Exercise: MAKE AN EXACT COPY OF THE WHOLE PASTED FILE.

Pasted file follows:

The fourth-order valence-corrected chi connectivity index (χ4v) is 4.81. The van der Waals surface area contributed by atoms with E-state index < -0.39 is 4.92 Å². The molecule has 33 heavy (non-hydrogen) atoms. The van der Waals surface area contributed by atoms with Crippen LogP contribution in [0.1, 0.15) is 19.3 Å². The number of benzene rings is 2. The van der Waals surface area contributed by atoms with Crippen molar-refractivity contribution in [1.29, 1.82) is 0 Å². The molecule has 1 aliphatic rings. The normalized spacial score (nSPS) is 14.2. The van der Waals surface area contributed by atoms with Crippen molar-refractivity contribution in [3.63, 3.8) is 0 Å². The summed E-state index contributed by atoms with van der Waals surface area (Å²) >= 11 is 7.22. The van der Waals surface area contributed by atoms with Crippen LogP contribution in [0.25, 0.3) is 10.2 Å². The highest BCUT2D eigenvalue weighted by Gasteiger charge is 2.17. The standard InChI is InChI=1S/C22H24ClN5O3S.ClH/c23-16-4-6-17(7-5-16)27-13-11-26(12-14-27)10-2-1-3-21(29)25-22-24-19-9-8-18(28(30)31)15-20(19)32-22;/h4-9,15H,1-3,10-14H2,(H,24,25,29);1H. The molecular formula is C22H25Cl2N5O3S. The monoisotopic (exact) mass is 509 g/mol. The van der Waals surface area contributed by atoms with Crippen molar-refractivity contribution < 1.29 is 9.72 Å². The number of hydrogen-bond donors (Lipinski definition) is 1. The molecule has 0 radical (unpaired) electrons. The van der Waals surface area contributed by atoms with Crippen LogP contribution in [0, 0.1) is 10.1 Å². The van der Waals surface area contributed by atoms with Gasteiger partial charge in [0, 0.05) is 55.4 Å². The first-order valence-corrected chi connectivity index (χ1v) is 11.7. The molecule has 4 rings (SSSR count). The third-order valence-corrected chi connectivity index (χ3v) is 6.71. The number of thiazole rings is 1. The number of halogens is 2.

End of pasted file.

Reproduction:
The fourth-order valence-corrected chi connectivity index (χ4v) is 4.81. The van der Waals surface area contributed by atoms with E-state index < -0.39 is 4.92 Å². The molecule has 33 heavy (non-hydrogen) atoms. The van der Waals surface area contributed by atoms with Crippen LogP contribution in [0.1, 0.15) is 19.3 Å². The number of benzene rings is 2. The van der Waals surface area contributed by atoms with Crippen molar-refractivity contribution in [1.29, 1.82) is 0 Å². The molecule has 1 aliphatic rings. The normalized spacial score (nSPS) is 14.2. The van der Waals surface area contributed by atoms with Crippen molar-refractivity contribution in [3.63, 3.8) is 0 Å². The summed E-state index contributed by atoms with van der Waals surface area (Å²) >= 11 is 7.22. The van der Waals surface area contributed by atoms with Crippen LogP contribution in [0.25, 0.3) is 10.2 Å². The highest BCUT2D eigenvalue weighted by Gasteiger charge is 2.17. The standard InChI is InChI=1S/C22H24ClN5O3S.ClH/c23-16-4-6-17(7-5-16)27-13-11-26(12-14-27)10-2-1-3-21(29)25-22-24-19-9-8-18(28(30)31)15-20(19)32-22;/h4-9,15H,1-3,10-14H2,(H,24,25,29);1H. The molecular formula is C22H25Cl2N5O3S. The monoisotopic (exact) mass is 509 g/mol. The van der Waals surface area contributed by atoms with Crippen molar-refractivity contribution < 1.29 is 9.72 Å². The number of hydrogen-bond donors (Lipinski definition) is 1. The molecule has 0 radical (unpaired) electrons. The van der Waals surface area contributed by atoms with Crippen LogP contribution in [0, 0.1) is 10.1 Å². The van der Waals surface area contributed by atoms with Gasteiger partial charge in [0, 0.05) is 55.4 Å². The first-order valence-corrected chi connectivity index (χ1v) is 11.7. The molecule has 4 rings (SSSR count). The third-order valence-corrected chi connectivity index (χ3v) is 6.71. The number of thiazole rings is 1. The number of halogens is 2.